As published in the August 18, 2013 edition of the Sunday Business Post:

Any entrepreneur seeking to enter the US market must consider visa needs, from initial concerns of traveling back and forth, to bigger picture visa options and significantly, how current immigration reform proposals are likely to impact visa options in the future.

Visa Waiver and the B-1 Visa for Business

Initially, travel to the US is easy for Irish nationals; Visa Waiver permits trips of up to 90 days visa-free for business or pleasure but there is little understanding of what ‘business’ is permitted and how far this envelope can be pushed. 

Tips for business trippers

  1. Know what ‘business’ is permitted, including generally: meetings; negotiating contracts; consulting with business associates; attending a convention or conference; short-term training; litigation; after-sales service if a contract exists; pre-investment activities.
  2. Know what ‘business’ is not permitted, including: working; soliciting business if you’re a principal; engaging in work as an consultant (ISP); after-sales service if no contract exists;
  3. Every business visitor should have written evidence of purpose of travel and ties outside the US every time they seek entry to produce if necessary.  Documenting purpose of travel, e.g. itinerary for meetings and ties, e.g., employment (letter from employer) and residence (personal bank statement showing salary/mortgage/rent).
  4. A pattern of frequent but short trips is preferable to long trips.  Don’t push it.
  5. One strike and you’re out.  If almost half your time, cumulatively, is being spent in the US, you will almost certainly be denied entry and can never use VW again.  Explore B-1 visa before this happens.
  6. Seek expert advice re visa options.  It’s tricky and not intuitive.

When a company requires a US presence, there is usually a need to transfer managers and skilled employees.  Visa options include intra-company transfer (L-1) visas, treaty investor (E-2) and trader (E-1) visas and visas for professionals (H-1B).  Availability, eligibility, pros and cons, associated risks, timing and costs of each category must be explored in every case.  For more details on these visa types please consult our free e-guide at .

Immigration Reform

Any current treatment of US visas must include some reference to the immigration reform bill currently under debate in the US Congress.  While it’s widely accepted that some reform measures will be introduced, it’s still impossible to predict what version will finally pass the House, as many of the provisions passed by the Senate are still hotly contested.  Almost all areas of US immigration are slated for reform, and while much media attention has focussed on the undocumented, considerable benefits for entrepreneurs and highly skilled workers have received little press.  A cursory treatment only is possible here.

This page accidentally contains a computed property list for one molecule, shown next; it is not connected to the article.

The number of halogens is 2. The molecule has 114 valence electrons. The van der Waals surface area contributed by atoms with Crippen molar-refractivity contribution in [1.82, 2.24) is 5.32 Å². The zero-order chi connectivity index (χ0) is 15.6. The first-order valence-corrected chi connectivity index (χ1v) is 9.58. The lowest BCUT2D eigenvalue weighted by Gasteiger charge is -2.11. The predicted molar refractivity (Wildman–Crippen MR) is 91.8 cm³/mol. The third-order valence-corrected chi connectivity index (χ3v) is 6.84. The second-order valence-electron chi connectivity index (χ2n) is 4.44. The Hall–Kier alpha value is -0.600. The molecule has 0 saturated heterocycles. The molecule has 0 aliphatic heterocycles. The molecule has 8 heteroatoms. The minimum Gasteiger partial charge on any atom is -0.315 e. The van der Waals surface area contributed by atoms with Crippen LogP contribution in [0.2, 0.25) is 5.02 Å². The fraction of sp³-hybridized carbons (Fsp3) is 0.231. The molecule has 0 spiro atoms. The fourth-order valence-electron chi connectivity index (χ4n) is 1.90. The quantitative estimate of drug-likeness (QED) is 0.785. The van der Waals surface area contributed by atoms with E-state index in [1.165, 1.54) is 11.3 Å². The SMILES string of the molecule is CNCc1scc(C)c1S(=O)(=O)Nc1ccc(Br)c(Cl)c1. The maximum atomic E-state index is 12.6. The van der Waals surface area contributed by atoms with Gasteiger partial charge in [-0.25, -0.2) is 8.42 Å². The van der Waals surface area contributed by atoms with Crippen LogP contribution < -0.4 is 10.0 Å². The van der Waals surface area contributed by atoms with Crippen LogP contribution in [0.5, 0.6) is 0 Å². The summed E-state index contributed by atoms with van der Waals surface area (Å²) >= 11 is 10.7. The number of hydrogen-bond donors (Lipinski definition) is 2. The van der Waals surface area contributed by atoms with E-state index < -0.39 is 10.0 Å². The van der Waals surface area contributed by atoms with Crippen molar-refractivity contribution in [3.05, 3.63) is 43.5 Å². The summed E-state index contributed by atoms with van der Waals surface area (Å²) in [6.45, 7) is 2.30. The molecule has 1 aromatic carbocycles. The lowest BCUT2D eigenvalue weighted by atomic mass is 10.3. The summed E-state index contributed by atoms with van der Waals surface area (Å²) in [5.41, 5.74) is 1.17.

Broadly, the following provisions of the Senate bill are of most interest to Startups:

H-1B annual quota for bachelor’s degree holders almost doubled to 110,000; advanced degree holders quota increased by 5,000 to 25,000 but restricted to STEM  graduates

  • INVEST (Investing in a New Venture, Entrepreneurial Startups and Technology) Visas – new 3 year “Startup Visa” for entrepreneurs who have raised $100K of financing or generated $250K in annual revenue; renewable indefinitely if certain criteria met.  Unlimited number of these visas available.
  • 10,000 INVEST green cards made available – requirements are more stringent than for INVEST visas
  • A new category of employment based (EB) green card has been added which is merit-based (points system).  The bill also favours STEM graduates in many respects in the existing EB green card category for Master’s holders.
  • The current per country cap on employment based green cards which has led to huge backlogs for populous countries (e.g., India) is removed.
  • E-3 visas – currently only available to professionals from Australia. The Senate bill proposes to broaden this category to include non-graduates as well as professionals; significantly, Ireland will receive a quota of 10,500 visas per year.

The proposed bill is a sweeping overhaul, and there’s a lot more in it but any version of immigration reform that passes will surely include significant benefits for startups and entrepreneurs.  Keep an eye on our website for the latest news updates: .




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